This movie, along with the Cavalry trilogy "Ft. Apache", "She Wore A Yellow Ribbon" and "Rio Grande" were probably the most accurate cavalry movies ever produced. Each also have quite a few Civil War references in them. I've noticed that most modern actors when cast in a western don't quite sit their horses right.

    [​IMG]

    From "She Wore A Yellow Ribbon"

    [​IMG]

    From Ft. Apache. look at all the little details, they got it right!

    [​IMG]
    From Rio Grande.
     
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  13. Gebirgsjaeger

    Gebirgsjaeger Ace

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    WOW!!! Many thanks to you USMCPrice, hope you had the time to do other things the day.

    Now i start to read!
     
  14. C.Evans

    C.Evans Expert

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    Hi Price, thank you for confirming about the 7th. Its been awhile since I last watched They Died With Their Boots On and fully agree as to its fiction and as to Olivia de Havilland being a VERY beautiful woman. I thank God a LOT that he has not called her home yet. When that happens, ill be in a deep dark mood for awhile.

    The first photo with Duke being from She Wore....... notice the fine Actor holding the make-shift Battle Flag-and former Rodeo Champion of the World--Ben Johnson. Ben Johnson in the 40s was one of those who helped teach Duke some of his correct poise on Horseback. Originally Ben Johnson got into the business as a steed instructor and then started getting acting bits.

    The second photo being a favorite scene of mine from Fort Apache, I have that same Production Photo in my collection. Notice one inaccuracy though, the man kneeling in front to the Regimental Flags? In that scene, Duke was NOT in it or he too would have been killed by the Apaches along with Henry Fonda, Vic McLaglen, Pedro Armendariez and Ward Bond. Fort Apache BTW, is my favorite of the trilogy, then Rio Grande and finally She Wore.......

    Sorry about not seeing your reference to The Horse Soldiers, that too is a favorite of mine. ;-)) All those shots are great ones though ;-))

    I agree with you, the actors of today dont know jack ship about what to do in Westerns. Take kevin costner for a prime example.
     
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  15. A-58

    A-58 Cool Dude

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    You are right about that Carl, they don't make'em like they used to because they don't know how anymore. And even if they ever figured out how to do it again, they are short on actors to pull it off in the way it was done back in the day. Just keep watching the classics is what I'll do. Can't get any better than that.
     
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  16. Hilts

    Hilts Member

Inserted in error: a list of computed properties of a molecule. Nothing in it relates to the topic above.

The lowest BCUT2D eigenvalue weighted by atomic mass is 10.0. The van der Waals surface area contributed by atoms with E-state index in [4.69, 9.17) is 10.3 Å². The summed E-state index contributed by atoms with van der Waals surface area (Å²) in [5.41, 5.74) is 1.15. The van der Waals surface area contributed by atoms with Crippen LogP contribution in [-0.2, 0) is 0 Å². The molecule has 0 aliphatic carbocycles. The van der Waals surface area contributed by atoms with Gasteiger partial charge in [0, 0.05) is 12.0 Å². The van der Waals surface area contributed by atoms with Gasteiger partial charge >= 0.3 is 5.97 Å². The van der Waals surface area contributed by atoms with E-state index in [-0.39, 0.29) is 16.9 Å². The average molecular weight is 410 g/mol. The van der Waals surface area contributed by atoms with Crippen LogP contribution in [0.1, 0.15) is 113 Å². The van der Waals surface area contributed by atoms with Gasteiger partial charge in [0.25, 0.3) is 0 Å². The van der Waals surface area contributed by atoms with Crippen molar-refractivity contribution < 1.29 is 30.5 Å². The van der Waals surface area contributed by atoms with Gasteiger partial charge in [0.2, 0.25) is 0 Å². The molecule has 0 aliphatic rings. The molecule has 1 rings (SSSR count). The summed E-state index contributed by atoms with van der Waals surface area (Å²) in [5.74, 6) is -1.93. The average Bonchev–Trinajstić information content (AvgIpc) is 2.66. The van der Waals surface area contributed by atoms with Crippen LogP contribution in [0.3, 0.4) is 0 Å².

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    America wouldn't be in the state it's in today if you still had Gary Cooper to sort out the bad guys!! :D
     
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  17. USMCPrice

    USMCPrice Idiot at Large

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    I'm glad it was what you wanted Ulrich. It only took me about 20 minutes and a good part of that was trying to figure out the Third System forts I couldn't remember, I gave up and posted the ones I knew.
    These were all preexisting forts. Those built during the war were primarily earthen forts, they also had the advantage of being more impervious to the new rifled artillery than the older masonry forts.
    Here's a link to the most famous Ft, Fisher, North Carolina: Fort Fisher - Wikipedia, the free encyclopedia

    Then there's Ft. Wagner near Charleston, South Carolina, made famous in the movie glory:
    Fort Wagner - Wikipedia, the free encyclopedia
     
  18. Hilts

    Hilts Member

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    Good films those guys but for me, The Duke has never been better than as Ethan Edwards in 'The Searchers'................and he wus a Reb!! Other great Civil War films:-

    Gettysburg
    Gods and Generals
    Gone With The Wind
    Glory
    Ride with The Devil
    Shenendoah
    I was recommended a book called 'The Reel Civil War'. It's about how Hollywood has presented the Civil War down the years, it's a great book!!
     
  19. Skipper

    Skipper Kommodore

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    This is the new thread aimed to gather all the bits of Civil war History (the U.S. one) some of you have recently posted here and there. I will soon merge the useful postings so that all of you can easily spot stories and comments about this fascinating period. Enjoy! :)
     
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  20. GRW

    GRW Pillboxologist WW2|ORG Editor

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    Superb, skip!